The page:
This study aims to investigate the intergenerational transmission of blood pressure, arterial stiffness and vascular health (carotid intima media thickness, retinal vessel analysis, and assessment of left ventricular hypertrophy) across three generations of the Bt20+ cohort. With the high South African prevalence of adult hypertension and stroke alongside evidence that elevated blood pressure is already detectable in children, the findings of this study will inform early detection and prevention efforts to reduce intergenerational transmission of risk while controlling for a wide range of potential confounders.
Intergenerational effects of stress and trauma on mental health and HPA axis function
Principal Investigator Kim and Co-Investigator Norris
This doctoral study is assessing the effects of social and emotional stress (including depression, anxiety and
post-traumatic stress disorder) on the HPA axis function among index Bt20+ participants (now 29 years old) and their pre-pubescent children.
The South African Breast Cancer (SABC) case control study and South African Breast Cancer and HIV Outcomes cohort study (SABCHO) study
Principal Investigator Joffe
The SABC study was undertaken to investigate risk factors for breast cancer among women of African descent in Soweto. It also aims to determine multimorbidity impact on breast cancer treatments and outcomes. The SABCHO study involves five academic tertiary hospital centres in Johannesburg and KwaZulu-Natal, which have enrolled >3000 South African women with breast cancer. The study is currently assessing the impact of multimorbidity on treatment, adherence, tolerance, and survival outcomes.
The Human Heredity and Health in African (H3Africa) Consortium AWI-Gen Study (Africa Wits-INDEPTH partnership for Genomic studies) 1 and 2
Principal Investigator Ramsay and Soweto Principal Investigators Norris & Micklesfield
The AWI-Gen study was established to study genetic and environmental factors that influence the risk of disease, with a particular focus on cardiometabolic disease. There are six sites in four sub-Saharan African countries, with DPHRU collecting data in Soweto (n=1000 men and n=1000 women). Data collection for AWI-Gen 1 was completed in 2014 and started for AWI-Gen 2 in 2019. Various programmes of work have been nested within this larger study including:
Principal Investigator Micklesfield and Co-Investigator Tobin
This project is funded by a Global Challenges Research Fund (GCRF) networking grant to develop capacity and expertise in assessing respiratory health in the six AWI-Gen sites, and to establish a multi-disciplinary network of researchers in respiratory health.
Characterisation of gene-lifestyle interactions associated with obesity-related traits in African populations
Principal Investigator Chikowore (Wellcome Trust training fellowship) and Sponsors Micklesfield & Ramsay
This research is determining candidate gene-environment interacting (GEI) variants in obesity-related traits. Assessments of sensitivity and specificity will be used to determine the predictive value of these gene-lifestyle interactions and genetic risk scores. The transferability of the identified GEIs across populations in Africa and Europe will be evaluated. The proposed research may help elucidate relevant risk factors and/or identify obesity intervention targets.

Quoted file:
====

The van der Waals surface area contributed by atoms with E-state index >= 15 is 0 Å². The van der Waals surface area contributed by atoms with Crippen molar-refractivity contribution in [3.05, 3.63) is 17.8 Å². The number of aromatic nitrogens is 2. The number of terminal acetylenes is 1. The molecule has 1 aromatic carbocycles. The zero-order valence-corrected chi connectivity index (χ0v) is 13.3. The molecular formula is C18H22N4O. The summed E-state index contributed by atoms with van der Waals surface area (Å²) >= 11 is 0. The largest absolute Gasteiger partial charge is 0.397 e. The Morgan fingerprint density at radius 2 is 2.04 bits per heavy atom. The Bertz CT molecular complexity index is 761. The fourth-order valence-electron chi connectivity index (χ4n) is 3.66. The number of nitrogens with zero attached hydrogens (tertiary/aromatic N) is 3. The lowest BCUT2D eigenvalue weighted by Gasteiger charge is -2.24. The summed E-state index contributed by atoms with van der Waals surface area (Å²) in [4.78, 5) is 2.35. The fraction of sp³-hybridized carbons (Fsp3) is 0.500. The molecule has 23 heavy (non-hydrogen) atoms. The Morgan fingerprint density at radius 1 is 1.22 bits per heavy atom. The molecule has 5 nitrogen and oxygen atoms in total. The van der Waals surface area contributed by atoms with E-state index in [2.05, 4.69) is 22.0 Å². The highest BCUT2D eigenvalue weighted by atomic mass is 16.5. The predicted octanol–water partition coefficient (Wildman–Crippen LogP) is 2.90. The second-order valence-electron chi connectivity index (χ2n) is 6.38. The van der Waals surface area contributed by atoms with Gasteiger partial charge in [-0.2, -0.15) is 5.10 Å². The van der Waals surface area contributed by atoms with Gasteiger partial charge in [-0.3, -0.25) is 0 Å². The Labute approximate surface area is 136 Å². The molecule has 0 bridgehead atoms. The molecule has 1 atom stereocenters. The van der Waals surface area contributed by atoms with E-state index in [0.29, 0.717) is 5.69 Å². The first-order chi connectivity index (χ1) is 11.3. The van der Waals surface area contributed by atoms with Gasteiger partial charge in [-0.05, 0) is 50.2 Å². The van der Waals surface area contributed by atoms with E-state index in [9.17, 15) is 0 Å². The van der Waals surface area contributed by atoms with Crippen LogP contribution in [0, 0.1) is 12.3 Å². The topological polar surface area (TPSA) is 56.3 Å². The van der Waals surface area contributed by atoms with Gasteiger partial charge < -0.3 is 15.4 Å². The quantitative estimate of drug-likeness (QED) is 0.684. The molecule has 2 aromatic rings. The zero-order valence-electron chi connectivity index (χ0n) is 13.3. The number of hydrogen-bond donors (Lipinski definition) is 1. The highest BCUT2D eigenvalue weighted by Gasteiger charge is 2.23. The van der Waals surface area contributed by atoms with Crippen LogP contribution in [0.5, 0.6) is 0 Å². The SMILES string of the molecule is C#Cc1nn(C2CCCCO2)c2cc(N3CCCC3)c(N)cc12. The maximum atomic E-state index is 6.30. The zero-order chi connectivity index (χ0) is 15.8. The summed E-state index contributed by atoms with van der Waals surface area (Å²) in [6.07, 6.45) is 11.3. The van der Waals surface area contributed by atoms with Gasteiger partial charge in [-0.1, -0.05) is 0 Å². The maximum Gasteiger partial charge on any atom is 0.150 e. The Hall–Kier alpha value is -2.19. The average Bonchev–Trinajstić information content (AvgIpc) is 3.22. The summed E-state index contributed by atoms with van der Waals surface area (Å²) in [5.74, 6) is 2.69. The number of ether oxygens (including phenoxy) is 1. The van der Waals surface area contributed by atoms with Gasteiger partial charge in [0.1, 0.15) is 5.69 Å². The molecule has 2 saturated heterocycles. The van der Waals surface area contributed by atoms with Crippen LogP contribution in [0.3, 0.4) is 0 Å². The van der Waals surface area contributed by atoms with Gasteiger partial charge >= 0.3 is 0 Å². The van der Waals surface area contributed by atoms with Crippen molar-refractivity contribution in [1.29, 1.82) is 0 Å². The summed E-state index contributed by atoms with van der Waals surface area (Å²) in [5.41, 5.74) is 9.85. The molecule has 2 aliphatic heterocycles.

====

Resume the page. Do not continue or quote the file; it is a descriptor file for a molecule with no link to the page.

Musculoskeletal research on aging adults
Principal Investigator Gregson and Co-Investigator Micklesfield
This work includes participation in the Sub-Saharan Africa Musculo-Skeletal Network (SAMSON) collaborative and the recently-funded study “Understanding the impact of HIV infection and its treatment on the effect menopause has on the musculoskeletal health of African women”. SAMSON is a research network across west, east and southern Africa which aims to build sustainable capacity in musculoskeletal health research by creating a collaborative research platform, sharing learning, informing health policy, and promoting training, research capacity development, knowledge transfer and public engagement.
Global Diet and Activity Research (GDAR)
Principal Investigators Wareham & Unwin (UK) and Norris & Micklesfield (Soweto, SA)
The goal of this project is to support sustainable development and the prevention of NCDs in LMICs by establishing a research network that will investigate the determinants of diet and physical activity, develop and evaluate interventions, and inform policy. Data on potential levers that influence diet and physical activity behaviour across socioecological domains (interpersonal, household and neighbourhood) is being collected on young adults (18-24 years) in Soweto.
The Soweto Syndemics Study
Principal Investigator Mendenhall and Co-Investigator Norris
This project is surveying 5000 people living in Soweto to address individuals’ social, economic, emotional, and medical lives via survey and by collecting biological and psychological data. In the second phase, 150 individuals will be interviewed about their experiences care-seeking for multiple syndemic conditions and the social, economic, religious, and emotional conditions that accompany them. This project is novel as it is the first to test syndemic theory; it is also practical in its goals to provide targeted information for integrated primary care that can inform the restructuring of the South African health system currently underway.